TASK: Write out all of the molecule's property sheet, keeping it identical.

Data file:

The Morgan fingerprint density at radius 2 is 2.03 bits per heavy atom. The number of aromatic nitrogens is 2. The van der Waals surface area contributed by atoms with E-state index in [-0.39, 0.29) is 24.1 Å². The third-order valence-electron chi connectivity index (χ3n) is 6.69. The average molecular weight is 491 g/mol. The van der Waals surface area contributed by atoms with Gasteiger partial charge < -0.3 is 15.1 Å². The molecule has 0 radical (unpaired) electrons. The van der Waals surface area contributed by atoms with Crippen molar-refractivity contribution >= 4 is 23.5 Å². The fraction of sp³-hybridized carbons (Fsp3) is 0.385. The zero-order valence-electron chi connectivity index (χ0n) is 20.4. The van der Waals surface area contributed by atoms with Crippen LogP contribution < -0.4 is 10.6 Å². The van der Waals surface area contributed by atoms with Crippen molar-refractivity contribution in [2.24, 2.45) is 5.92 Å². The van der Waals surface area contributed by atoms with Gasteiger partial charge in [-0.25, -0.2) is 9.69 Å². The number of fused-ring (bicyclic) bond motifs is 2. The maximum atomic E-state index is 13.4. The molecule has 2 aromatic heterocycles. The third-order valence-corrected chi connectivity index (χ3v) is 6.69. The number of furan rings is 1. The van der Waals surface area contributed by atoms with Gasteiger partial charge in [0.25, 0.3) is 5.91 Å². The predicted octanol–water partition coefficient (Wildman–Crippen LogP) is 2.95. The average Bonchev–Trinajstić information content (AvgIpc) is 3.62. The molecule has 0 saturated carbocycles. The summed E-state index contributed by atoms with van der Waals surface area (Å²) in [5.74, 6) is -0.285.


The Morgan fingerprint density at radius 2 is 2.03 bits per heavy atom. The number of aromatic nitrogens is 2. The van der Waals surface area contributed by atoms with E-state index in [-0.39, 0.29) is 24.1 Å². The third-order valence-electron chi connectivity index (χ3n) is 6.69. The average molecular weight is 491 g/mol. The van der Waals surface area contributed by atoms with Gasteiger partial charge < -0.3 is 15.1 Å². The molecule has 0 radical (unpaired) electrons. The van der Waals surface area contributed by atoms with Crippen molar-refractivity contribution >= 4 is 23.5 Å². The fraction of sp³-hybridized carbons (Fsp3) is 0.385. The zero-order valence-electron chi connectivity index (χ0n) is 20.4. The van der Waals surface area contributed by atoms with Crippen LogP contribution < -0.4 is 10.6 Å². The van der Waals surface area contributed by atoms with Crippen molar-refractivity contribution in [2.24, 2.45) is 5.92 Å². The van der Waals surface area contributed by atoms with Gasteiger partial charge in [-0.25, -0.2) is 9.69 Å². The number of fused-ring (bicyclic) bond motifs is 2. The maximum atomic E-state index is 13.4. The molecule has 2 aromatic heterocycles. The third-order valence-corrected chi connectivity index (χ3v) is 6.69. The number of furan rings is 1. The van der Waals surface area contributed by atoms with Gasteiger partial charge in [0.25, 0.3) is 5.91 Å². The predicted octanol–water partition coefficient (Wildman–Crippen LogP) is 2.95. The average Bonchev–Trinajstić information content (AvgIpc) is 3.62. The molecule has 0 saturated carbocycles. The summed E-state index contributed by atoms with van der Waals surface area (Å²) in [5.74, 6) is -0.285.